KRISHNAGIRI: The deputy director of the ISRO’s satellite center S.V.Sharma on Saturday said there is a need of 75 new satellites in next four years as the requirement for the space-based research and application increases in the country.
He was in Hosur in Krishnagiri district to inaugu rate a science exhibition of students, ‘MARS 2017’, organised in a private school. Sharma after visiting the stalls in which the projects of the students were displayed said, “India needs 75 new satellites in the next four years because of the interest showed by the government departments in using the space-based resource and applications (SBRA) services.”
The Isro scientist added, “already Isro supports 86 government offices by providing SBRA for 60 different services required by them.”
According to Sharma, the applications are earth observation, satellite communication, disaster management, satellite navigation, climate change and environment and others.
Mr. Sharma, talking about ‘Chandrayan-2’, said the mission is scheduled to be launched in March 2018.
“The Chandrayan-2 mission will be launched in March next year. It will have an orbiter, lander and rover. The orbiter will position Chandrayan-2 near the planet; the lander will help Chandrayan-2 to land on moon and the rover (robot) will do all the research there,” Sharma explained about the next lunar mission.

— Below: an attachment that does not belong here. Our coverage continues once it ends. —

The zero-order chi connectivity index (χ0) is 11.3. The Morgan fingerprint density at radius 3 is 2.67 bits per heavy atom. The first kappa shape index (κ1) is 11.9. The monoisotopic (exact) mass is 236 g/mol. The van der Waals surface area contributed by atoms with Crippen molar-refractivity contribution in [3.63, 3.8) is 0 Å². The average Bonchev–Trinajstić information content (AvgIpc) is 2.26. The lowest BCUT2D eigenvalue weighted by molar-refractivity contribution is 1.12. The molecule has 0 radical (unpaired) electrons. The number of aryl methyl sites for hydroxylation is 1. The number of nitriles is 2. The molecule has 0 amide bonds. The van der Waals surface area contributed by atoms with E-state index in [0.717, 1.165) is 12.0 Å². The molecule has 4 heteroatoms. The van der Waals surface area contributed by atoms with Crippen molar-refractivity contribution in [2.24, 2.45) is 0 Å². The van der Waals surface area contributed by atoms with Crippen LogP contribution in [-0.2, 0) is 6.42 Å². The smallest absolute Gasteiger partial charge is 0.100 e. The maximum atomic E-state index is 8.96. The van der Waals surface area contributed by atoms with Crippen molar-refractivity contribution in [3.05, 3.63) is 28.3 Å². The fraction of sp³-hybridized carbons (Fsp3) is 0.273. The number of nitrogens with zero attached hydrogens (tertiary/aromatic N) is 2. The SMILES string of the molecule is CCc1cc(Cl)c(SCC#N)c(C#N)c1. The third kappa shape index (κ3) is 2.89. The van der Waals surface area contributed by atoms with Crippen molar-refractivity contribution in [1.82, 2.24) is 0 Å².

To a question about students in India launching cube satellite using NASA platform, Sharma said such services are available in Isro to help students launch small satellites below ten kilos in weight. But, the mission should be project-oriented and also reliable.
“As other countries, India also launched small satellites called 'nano satellites' with load below 10 kilos. The ‘INS 1A’ and ‘INS 1B’ were launched in February this year and one more small satellite is to be launched soon,” Sharma said.
Mr. Sharma further explained that, “we have a capacity of making and launching one nano satellite each day, which means 365 small satellites in a year. This will reduce the need for big satellites because of projects shared by the nano satellite where big satellites are not required.”
In regard to chances of junk which may accumulate in the outer space if more numbers of nano satellites were sent, Sharma said, “the Nano satellites are positioned 600-km above the earth surface and can be brought back if they failed for any reason.”...